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DFM

Design for manufacturability (also sometimes known as design for manufacturing or DFM) is the general engineering practice of designing products in such a way that they are easy to manufacture. The concept exists in almost all engineering disciplines, but the implementation differs widely depending on the manufacturing technology. DFM describes the process of designing or engineering a product in order to facilitate the manufacturing process in order to reduce its manufacturing costs. DFM will allow potential problems to be fixed in the design phase which is the least expensive place to address them. Other factors may affect the manufacturability such as the type of raw material, the form of the raw material, dimensional tolerances, and secondary processing such as finishing.
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Depending on various types of manufacturing processes there are set guidelines for DFM practices. These DFM guidelines help to precisely define various tolerances, rules and common manufacturing checks related to DFM.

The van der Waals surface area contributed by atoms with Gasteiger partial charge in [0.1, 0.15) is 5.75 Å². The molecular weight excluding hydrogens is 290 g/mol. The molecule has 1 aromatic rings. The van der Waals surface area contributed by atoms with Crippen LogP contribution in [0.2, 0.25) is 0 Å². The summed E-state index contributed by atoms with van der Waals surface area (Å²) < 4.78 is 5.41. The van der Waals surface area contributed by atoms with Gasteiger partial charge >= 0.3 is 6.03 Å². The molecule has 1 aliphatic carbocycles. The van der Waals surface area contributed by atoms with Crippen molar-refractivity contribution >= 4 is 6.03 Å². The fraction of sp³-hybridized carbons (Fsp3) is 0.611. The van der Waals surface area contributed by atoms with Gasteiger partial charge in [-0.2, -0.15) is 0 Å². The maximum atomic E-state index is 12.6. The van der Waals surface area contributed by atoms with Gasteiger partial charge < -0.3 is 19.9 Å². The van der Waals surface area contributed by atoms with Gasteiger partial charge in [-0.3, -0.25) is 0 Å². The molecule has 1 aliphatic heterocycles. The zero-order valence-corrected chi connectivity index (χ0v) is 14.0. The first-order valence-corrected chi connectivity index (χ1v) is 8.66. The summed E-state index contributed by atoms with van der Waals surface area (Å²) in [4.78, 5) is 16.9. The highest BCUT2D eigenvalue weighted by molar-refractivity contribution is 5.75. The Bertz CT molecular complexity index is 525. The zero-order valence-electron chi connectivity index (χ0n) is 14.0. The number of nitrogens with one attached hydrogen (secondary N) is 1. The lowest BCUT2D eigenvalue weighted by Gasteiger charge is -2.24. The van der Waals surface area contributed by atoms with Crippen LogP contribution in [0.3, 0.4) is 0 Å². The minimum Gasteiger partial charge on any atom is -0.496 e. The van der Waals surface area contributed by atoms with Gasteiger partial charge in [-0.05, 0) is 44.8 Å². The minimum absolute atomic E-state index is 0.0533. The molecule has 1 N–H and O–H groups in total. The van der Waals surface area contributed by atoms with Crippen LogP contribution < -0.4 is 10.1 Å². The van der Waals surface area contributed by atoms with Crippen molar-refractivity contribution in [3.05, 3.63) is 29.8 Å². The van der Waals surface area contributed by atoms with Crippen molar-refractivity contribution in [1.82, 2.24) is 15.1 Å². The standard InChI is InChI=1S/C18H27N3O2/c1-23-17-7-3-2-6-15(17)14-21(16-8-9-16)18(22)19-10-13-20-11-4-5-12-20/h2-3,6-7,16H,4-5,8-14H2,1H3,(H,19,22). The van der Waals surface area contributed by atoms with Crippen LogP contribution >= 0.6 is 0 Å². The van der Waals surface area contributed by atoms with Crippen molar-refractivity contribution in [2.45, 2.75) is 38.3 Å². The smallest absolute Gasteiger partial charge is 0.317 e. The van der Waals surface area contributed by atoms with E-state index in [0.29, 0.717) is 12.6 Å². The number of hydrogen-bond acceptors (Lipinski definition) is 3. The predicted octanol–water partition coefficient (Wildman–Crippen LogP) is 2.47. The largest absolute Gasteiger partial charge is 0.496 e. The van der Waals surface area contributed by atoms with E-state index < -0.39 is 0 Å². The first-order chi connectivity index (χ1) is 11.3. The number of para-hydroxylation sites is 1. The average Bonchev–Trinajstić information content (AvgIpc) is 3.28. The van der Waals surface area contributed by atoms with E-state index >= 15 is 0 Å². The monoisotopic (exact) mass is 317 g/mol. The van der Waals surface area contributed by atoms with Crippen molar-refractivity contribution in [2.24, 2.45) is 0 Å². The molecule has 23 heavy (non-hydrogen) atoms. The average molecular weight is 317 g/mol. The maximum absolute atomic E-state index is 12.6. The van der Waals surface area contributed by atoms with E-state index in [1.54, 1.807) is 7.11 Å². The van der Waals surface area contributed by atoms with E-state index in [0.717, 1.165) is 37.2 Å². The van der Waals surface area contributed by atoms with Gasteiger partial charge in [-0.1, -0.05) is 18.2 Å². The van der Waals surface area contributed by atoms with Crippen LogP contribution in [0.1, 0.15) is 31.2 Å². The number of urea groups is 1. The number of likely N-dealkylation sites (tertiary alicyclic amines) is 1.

In the PCB design process, DFM leads to a set of design guidelines that attempt to ensure manufacturability. By doing so, probable production problems may be addressed during the design stage.

Ideally, DFM guidelines take into account the processes and capabilities of the manufacturing industry. Therefore, DFM is constantly evolving.

As manufacturing companies evolve and automate more and more stages of the processes, these processes tend to become cheaper. DFM is usually used to reduce these costs. For example, if a process may be done automatically by machines (i.e. SMT component placement and soldering), such process is likely to be cheaper than doing so by hand.

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